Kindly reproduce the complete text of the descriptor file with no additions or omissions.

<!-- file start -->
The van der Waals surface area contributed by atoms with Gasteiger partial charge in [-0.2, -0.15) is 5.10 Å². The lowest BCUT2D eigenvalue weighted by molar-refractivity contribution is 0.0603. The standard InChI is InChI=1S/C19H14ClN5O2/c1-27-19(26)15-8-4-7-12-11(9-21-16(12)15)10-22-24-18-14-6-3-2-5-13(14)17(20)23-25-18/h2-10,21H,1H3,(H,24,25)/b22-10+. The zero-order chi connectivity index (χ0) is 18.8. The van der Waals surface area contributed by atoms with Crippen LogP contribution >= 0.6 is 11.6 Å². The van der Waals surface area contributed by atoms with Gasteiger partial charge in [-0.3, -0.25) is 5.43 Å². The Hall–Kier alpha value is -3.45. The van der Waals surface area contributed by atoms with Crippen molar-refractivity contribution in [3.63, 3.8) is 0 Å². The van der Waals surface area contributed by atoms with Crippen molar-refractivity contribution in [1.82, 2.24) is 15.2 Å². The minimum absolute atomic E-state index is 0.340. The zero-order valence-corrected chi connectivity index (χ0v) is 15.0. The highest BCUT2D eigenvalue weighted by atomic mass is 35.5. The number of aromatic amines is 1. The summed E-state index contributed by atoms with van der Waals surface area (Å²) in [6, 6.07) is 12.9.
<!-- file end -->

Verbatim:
The van der Waals surface area contributed by atoms with Gasteiger partial charge in [-0.2, -0.15) is 5.10 Å². The lowest BCUT2D eigenvalue weighted by molar-refractivity contribution is 0.0603. The standard InChI is InChI=1S/C19H14ClN5O2/c1-27-19(26)15-8-4-7-12-11(9-21-16(12)15)10-22-24-18-14-6-3-2-5-13(14)17(20)23-25-18/h2-10,21H,1H3,(H,24,25)/b22-10+. The zero-order chi connectivity index (χ0) is 18.8. The van der Waals surface area contributed by atoms with Crippen LogP contribution >= 0.6 is 11.6 Å². The van der Waals surface area contributed by atoms with Gasteiger partial charge in [-0.3, -0.25) is 5.43 Å². The Hall–Kier alpha value is -3.45. The van der Waals surface area contributed by atoms with Crippen molar-refractivity contribution in [3.63, 3.8) is 0 Å². The van der Waals surface area contributed by atoms with Crippen molar-refractivity contribution in [1.82, 2.24) is 15.2 Å². The minimum absolute atomic E-state index is 0.340. The zero-order valence-corrected chi connectivity index (χ0v) is 15.0. The highest BCUT2D eigenvalue weighted by atomic mass is 35.5. The number of aromatic amines is 1. The summed E-state index contributed by atoms with van der Waals surface area (Å²) in [6, 6.07) is 12.9.